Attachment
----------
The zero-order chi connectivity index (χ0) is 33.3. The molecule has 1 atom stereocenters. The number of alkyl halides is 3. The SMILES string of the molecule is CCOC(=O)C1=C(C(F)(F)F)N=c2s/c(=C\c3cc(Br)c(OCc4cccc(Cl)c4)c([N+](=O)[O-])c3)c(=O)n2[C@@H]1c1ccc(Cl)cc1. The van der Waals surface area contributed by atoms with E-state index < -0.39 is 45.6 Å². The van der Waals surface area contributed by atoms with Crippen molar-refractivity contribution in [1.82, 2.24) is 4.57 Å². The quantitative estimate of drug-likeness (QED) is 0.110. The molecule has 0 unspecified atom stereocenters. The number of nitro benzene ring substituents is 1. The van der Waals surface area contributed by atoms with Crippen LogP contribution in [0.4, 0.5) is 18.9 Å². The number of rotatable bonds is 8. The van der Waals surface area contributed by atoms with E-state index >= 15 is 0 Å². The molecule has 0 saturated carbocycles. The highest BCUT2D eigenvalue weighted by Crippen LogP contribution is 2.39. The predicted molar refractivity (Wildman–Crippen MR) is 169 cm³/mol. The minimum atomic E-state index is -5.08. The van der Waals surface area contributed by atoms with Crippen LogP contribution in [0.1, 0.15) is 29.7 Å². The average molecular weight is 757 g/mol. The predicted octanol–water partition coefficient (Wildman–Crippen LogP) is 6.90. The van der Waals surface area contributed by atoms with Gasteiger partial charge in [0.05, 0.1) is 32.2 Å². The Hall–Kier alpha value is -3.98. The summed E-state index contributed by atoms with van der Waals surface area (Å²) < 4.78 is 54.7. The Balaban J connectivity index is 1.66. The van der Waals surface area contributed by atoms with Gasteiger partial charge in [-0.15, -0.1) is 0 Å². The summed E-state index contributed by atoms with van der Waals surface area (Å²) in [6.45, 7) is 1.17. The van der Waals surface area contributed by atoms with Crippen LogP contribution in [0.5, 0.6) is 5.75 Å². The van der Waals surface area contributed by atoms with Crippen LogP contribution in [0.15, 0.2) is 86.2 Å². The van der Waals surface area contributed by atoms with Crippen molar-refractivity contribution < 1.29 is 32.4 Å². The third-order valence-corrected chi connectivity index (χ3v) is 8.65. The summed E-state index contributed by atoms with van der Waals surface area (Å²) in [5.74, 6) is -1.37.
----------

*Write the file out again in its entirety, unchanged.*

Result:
The zero-order chi connectivity index (χ0) is 33.3. The molecule has 1 atom stereocenters. The number of alkyl halides is 3. The SMILES string of the molecule is CCOC(=O)C1=C(C(F)(F)F)N=c2s/c(=C\c3cc(Br)c(OCc4cccc(Cl)c4)c([N+](=O)[O-])c3)c(=O)n2[C@@H]1c1ccc(Cl)cc1. The van der Waals surface area contributed by atoms with E-state index < -0.39 is 45.6 Å². The van der Waals surface area contributed by atoms with Crippen molar-refractivity contribution in [1.82, 2.24) is 4.57 Å². The quantitative estimate of drug-likeness (QED) is 0.110. The molecule has 0 unspecified atom stereocenters. The number of nitro benzene ring substituents is 1. The van der Waals surface area contributed by atoms with Crippen LogP contribution in [0.4, 0.5) is 18.9 Å². The number of rotatable bonds is 8. The van der Waals surface area contributed by atoms with E-state index >= 15 is 0 Å². The molecule has 0 saturated carbocycles. The highest BCUT2D eigenvalue weighted by Crippen LogP contribution is 2.39. The predicted molar refractivity (Wildman–Crippen MR) is 169 cm³/mol. The minimum atomic E-state index is -5.08. The van der Waals surface area contributed by atoms with Crippen LogP contribution in [0.1, 0.15) is 29.7 Å². The average molecular weight is 757 g/mol. The predicted octanol–water partition coefficient (Wildman–Crippen LogP) is 6.90. The van der Waals surface area contributed by atoms with Gasteiger partial charge in [0.05, 0.1) is 32.2 Å². The Hall–Kier alpha value is -3.98. The summed E-state index contributed by atoms with van der Waals surface area (Å²) < 4.78 is 54.7. The Balaban J connectivity index is 1.66. The van der Waals surface area contributed by atoms with Gasteiger partial charge in [-0.15, -0.1) is 0 Å². The summed E-state index contributed by atoms with van der Waals surface area (Å²) in [6.45, 7) is 1.17. The van der Waals surface area contributed by atoms with Crippen LogP contribution in [0.5, 0.6) is 5.75 Å². The van der Waals surface area contributed by atoms with Crippen LogP contribution in [0.15, 0.2) is 86.2 Å². The van der Waals surface area contributed by atoms with Crippen molar-refractivity contribution < 1.29 is 32.4 Å². The third-order valence-corrected chi connectivity index (χ3v) is 8.65. The summed E-state index contributed by atoms with van der Waals surface area (Å²) in [5.74, 6) is -1.37.